Computational fitting procedure set to reinvigorate vibrational circular dichroism spectroscopy
A process to improve the reliability of a technique that can determine a molecule’s chirality could see the tool applied on a bigger scale. The process accounts for uncertainties in the theoretical energies of conformers of chiral molecules, enabling a more reliable fitting of experimental vibrational circular dichroism (VCD) spectra by the calculated spectral contributions of individual conformers.
The ability to distinguish between enantiomers is an important consideration when working with chiral molecules, as their properties can be very different. Take the molecule carvone: its two enantiomers interact differently with olfactory receptors so a discerning nose can determine which is which – one smells of spearmint, the other of caraway seeds. However, the presence of different enantiomers can be far more difficult to detect and have far greater consequences.
The most well established technique for this task relies on the difference in circular dichroism (see box below) between enantiomers as mirror image molecules absorb the two different types of circularly polarised light (right- and left-handed) to different extents. Measuring that difference across a wavelength range produces a spectrum, from which scientists can begin to understand which enantiomers are present. As the spectrum alone does not provide sufficient information for enantiomeric determination, computational modelling interprets the experimental data by comparing it with theoretically predicted spectra.
The beauty of our approach is that the correct handedness always gives better agreement with the experiment than the opposite handedness
Vibrational circular dichroism spectroscopy, however, is very sensitive to molecular conformation, and, at room temperature, large and flexible molecules exist in many conformations. Each structure has its own circular dichroism fingerprint, and thus an experimental spectrum is actually a superposition of the spectra of many individual conformers in the sample. Conformers do not occur in equal amounts, either – the more stable, low energy structures will be more common than higher energy alternatives. To take account of this, it is customary to determine the possible conformations of a molecule, calculate their energies and corresponding fingerprints, and then average these individual components to fit the experimental VCD spectrum.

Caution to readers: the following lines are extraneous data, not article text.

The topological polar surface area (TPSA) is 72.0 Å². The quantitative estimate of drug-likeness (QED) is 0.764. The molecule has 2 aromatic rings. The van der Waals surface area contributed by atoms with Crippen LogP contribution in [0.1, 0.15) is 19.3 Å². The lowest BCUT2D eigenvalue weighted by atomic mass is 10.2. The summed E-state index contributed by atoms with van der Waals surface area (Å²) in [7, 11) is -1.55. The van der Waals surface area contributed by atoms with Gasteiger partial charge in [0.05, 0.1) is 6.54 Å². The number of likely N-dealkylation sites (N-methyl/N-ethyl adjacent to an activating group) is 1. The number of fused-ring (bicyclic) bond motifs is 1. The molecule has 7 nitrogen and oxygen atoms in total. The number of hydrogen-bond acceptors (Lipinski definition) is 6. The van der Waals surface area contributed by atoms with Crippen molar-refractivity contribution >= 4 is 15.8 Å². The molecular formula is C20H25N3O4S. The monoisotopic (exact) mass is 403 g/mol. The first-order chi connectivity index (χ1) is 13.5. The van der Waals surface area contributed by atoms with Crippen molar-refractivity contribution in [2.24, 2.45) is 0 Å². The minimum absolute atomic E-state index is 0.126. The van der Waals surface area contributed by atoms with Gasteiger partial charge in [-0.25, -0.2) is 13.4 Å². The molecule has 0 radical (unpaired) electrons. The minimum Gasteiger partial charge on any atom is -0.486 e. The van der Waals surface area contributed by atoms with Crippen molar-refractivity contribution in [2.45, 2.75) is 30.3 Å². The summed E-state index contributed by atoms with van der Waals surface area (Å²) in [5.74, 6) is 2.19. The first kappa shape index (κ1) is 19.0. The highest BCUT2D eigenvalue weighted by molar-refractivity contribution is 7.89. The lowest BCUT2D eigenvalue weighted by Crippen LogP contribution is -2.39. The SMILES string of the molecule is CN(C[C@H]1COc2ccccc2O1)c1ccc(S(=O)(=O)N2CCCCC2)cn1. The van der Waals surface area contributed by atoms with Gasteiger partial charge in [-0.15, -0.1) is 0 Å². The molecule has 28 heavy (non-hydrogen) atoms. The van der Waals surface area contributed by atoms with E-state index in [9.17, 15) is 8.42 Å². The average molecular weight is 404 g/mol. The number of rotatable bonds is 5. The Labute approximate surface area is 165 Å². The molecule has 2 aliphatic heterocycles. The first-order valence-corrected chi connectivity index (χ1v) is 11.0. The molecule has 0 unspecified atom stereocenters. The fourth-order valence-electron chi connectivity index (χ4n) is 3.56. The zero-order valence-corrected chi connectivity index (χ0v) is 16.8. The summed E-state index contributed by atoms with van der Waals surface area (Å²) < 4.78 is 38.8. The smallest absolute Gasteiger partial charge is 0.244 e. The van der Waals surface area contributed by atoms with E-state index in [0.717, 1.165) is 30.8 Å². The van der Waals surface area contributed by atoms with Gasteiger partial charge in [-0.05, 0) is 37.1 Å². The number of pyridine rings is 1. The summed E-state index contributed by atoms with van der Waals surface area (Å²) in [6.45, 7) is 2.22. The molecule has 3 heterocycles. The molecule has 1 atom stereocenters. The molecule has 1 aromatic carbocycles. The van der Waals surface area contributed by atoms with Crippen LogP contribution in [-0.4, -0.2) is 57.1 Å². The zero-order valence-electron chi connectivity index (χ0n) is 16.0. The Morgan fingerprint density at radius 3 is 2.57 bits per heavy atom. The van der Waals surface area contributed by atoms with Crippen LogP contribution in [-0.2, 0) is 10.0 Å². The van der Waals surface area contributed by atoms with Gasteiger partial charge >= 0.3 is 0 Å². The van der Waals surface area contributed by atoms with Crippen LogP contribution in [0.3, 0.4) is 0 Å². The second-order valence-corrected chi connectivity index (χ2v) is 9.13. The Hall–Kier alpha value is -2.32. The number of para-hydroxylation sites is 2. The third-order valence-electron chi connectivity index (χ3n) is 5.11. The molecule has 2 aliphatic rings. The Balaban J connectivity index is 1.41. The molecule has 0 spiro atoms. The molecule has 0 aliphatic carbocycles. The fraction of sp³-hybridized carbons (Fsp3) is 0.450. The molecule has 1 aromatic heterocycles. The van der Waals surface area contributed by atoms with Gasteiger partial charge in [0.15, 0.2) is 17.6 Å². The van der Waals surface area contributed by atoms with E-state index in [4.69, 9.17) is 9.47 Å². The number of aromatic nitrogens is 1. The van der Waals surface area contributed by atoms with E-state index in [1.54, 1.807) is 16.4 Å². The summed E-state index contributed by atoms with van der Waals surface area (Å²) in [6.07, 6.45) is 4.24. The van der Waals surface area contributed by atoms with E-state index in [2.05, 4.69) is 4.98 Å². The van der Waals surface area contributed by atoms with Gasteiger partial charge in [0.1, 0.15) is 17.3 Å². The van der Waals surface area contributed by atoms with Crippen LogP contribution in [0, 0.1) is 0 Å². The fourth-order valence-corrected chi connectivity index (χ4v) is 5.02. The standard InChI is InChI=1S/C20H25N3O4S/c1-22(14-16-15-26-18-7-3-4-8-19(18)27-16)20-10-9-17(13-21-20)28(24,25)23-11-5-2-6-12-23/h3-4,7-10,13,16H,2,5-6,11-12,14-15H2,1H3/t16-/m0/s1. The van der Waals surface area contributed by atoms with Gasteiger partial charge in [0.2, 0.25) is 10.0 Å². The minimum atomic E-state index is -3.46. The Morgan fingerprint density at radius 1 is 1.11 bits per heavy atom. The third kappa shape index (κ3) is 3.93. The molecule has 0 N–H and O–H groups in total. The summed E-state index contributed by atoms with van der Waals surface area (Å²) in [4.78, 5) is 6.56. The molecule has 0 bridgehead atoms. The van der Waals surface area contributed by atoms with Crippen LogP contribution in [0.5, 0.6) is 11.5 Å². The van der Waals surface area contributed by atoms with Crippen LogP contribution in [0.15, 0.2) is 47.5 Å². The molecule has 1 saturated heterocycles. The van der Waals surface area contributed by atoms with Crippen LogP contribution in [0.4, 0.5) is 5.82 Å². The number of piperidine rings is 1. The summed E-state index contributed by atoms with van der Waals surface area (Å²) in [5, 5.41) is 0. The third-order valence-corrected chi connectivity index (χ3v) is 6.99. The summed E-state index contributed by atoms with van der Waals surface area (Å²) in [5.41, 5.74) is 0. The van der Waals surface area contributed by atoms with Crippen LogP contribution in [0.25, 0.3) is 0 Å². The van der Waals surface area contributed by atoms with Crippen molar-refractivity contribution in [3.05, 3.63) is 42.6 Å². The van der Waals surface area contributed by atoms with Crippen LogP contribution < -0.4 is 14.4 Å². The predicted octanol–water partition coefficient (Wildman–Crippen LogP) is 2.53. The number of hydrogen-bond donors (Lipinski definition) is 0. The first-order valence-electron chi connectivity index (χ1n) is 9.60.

This is not the end of the story. ‘Calculations can be done with various methods and at different levels, from very simple to very advanced. Each of these calculations leads to different relative energies of the possible spatial structures, and thus ultimately to a different theoretical spectrum that is subsequently compared with the experimental one – which at the end of the day is the basis for the assignment of their handedness,’ explains Wybren Jan Buma, from the University of Amsterdam, the Netherlands.
By using a genetic algorithm that can account for uncertainties in calculated energies, Buma and his colleagues have produced a statistically-justified method for fitting calculated spectra to experimental VCD spectra. This survival-of-the-fittest approach to obtaining the optimum experimental fit aims to reduce the chance of an incorrect conclusion regarding which enantiomer is present.